Punyanumodana

Definition - What does Punyanumodana mean?

Punyanumodana is a Sanskrit term that means “rejoicing in merit.” It is one of the spiritual exercises that comprise anuttara puja , also known as “supreme worship” or “seven-fold worship.” Anuttara puja is a method of devotion developed by the seventh-century Indian master, Shantideva. It consists of seven spiritual exercises and is typically practiced in the Buddhist tradition.

Punyanumodana comes from the Sanskrit, punya, which is generally translated as “virtue” or “favorable” and refers to actions that elevate a person and have positive outcomes; and anumodana, which translates as “assent” or “acceptance.” Punyanumodana, therefore, is the spiritual exercise that honors one's own and others' positive qualities.

Yogapedia explains Punyanumodana

In punyanumodana, the rejoicing is not focused on worldly success or deeds, but in spiritual attainments. It is an uplifting of the devotee, particularly as it follows the spiritual exercise of papadesana, or confession. The goal of anuttara puja is bodhicitta, a mind dedicated to others and to attaining enlightenment. It is similar to the ultimate goal of yoga – enlightenment and unification with the yogi's highest nature.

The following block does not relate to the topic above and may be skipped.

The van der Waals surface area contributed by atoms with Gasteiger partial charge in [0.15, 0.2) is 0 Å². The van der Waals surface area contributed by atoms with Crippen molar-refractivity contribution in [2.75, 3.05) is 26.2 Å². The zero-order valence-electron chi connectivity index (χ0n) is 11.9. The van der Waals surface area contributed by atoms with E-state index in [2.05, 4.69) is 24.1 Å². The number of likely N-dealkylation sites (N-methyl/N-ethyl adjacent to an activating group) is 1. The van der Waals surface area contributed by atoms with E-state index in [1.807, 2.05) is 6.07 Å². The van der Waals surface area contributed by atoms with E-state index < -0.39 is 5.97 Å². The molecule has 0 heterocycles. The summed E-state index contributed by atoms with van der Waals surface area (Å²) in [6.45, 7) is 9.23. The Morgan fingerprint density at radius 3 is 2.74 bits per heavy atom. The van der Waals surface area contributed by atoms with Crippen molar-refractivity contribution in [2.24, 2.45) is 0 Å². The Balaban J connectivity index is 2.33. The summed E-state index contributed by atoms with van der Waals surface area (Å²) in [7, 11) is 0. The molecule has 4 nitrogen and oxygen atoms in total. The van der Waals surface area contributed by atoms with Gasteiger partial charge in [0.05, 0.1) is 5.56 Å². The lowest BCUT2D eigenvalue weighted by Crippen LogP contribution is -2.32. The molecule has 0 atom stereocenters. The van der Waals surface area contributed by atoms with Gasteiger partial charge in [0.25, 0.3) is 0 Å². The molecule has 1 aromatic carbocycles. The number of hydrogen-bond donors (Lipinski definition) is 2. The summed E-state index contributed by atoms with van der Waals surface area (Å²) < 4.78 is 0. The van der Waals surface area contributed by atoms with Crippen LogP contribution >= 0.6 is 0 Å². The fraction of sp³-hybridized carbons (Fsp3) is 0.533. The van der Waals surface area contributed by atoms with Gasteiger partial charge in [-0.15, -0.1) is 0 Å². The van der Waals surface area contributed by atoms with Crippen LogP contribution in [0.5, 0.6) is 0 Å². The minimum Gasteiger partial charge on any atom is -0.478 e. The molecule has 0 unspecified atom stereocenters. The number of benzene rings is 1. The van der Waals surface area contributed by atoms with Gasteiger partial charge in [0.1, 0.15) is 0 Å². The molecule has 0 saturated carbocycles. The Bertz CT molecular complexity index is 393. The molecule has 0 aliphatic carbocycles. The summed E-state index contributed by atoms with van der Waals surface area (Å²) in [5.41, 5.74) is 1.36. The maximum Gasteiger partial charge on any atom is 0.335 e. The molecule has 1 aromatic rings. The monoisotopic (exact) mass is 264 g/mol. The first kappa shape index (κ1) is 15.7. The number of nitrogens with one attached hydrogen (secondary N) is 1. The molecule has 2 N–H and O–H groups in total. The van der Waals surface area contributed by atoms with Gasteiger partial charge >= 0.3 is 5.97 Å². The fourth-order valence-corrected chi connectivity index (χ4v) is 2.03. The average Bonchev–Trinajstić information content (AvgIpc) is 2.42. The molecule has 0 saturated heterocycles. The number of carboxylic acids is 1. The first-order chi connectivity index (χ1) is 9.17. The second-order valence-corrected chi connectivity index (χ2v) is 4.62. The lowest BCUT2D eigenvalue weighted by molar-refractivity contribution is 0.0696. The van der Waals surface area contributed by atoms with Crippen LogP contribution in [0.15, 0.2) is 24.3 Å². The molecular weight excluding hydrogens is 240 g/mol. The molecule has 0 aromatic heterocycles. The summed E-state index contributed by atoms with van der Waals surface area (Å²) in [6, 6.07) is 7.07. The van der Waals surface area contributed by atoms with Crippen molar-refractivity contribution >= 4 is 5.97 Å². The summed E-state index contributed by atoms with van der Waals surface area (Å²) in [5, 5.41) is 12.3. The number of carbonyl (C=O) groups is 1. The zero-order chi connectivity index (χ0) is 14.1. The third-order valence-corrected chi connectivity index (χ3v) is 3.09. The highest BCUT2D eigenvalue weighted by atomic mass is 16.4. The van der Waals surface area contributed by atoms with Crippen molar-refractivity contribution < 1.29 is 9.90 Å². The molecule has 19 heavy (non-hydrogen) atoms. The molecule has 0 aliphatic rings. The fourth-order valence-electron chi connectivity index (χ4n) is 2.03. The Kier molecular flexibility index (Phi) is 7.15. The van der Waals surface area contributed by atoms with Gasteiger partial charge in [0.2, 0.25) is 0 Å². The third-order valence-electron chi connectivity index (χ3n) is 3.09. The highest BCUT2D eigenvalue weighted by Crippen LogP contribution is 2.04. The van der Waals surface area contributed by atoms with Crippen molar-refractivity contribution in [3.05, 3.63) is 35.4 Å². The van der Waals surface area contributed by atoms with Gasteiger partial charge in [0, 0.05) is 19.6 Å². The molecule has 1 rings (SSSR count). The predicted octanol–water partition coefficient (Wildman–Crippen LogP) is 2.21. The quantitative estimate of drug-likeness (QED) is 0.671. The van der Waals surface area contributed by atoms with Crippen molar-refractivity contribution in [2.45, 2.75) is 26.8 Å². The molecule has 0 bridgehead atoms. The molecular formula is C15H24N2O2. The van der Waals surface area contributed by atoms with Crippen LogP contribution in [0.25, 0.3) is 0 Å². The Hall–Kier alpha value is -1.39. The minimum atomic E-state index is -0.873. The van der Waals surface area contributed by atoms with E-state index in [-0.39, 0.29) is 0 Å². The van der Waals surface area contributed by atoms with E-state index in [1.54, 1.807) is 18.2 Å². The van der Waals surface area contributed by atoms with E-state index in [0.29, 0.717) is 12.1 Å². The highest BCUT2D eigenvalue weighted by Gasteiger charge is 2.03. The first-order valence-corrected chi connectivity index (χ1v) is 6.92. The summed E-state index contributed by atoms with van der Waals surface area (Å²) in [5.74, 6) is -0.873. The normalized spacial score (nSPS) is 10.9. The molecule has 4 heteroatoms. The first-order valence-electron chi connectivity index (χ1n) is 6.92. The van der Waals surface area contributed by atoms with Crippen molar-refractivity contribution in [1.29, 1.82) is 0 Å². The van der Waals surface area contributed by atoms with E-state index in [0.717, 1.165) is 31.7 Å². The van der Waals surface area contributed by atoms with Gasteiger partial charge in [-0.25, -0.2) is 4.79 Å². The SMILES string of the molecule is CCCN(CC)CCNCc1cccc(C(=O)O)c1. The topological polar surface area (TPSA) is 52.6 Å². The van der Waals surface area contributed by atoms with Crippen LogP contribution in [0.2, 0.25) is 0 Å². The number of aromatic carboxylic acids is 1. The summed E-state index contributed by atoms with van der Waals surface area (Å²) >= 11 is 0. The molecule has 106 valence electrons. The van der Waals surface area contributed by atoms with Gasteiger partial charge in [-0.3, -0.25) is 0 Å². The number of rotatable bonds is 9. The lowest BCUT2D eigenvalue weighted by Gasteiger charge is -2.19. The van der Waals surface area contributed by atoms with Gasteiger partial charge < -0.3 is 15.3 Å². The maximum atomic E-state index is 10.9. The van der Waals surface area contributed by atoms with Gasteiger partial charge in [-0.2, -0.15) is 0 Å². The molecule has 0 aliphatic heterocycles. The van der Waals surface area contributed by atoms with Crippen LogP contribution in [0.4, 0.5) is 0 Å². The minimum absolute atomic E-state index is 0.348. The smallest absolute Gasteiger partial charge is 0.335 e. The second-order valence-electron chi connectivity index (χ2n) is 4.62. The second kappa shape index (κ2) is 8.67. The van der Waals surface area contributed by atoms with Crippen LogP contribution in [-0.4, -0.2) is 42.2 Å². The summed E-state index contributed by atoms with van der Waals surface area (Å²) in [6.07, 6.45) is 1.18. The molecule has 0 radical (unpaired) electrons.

The spiritual exercises of anuttara puja, in order, include:

  • Vandana (obeisance, bowing down) and puja (worship) – paying homage to the Buddha.
  • Sarana-gamana (going for refuge) – committing to the path to enlightenment by seeking “refuge” in the Buddha, dharma or spiritual community.
  • Papadesana (confession of sins) – appraisal of one's shortcomings and a resolve to overcome them.
  • Punyanumodana (rejoicing in merit) – honoring one's own and others' positive qualities.
  • Adhyesana (prayer, entreaty) and yacana (supplication) – requesting the assistance of those who are more enlightened.
  • Atmabhavadi-parityagah (surrender) – the declaration of altruism and self-denial.

While some sources separate yacana and adhyesana, others separate vandana and puja as distinct steps, in each case creating a seven-fold path of worship.

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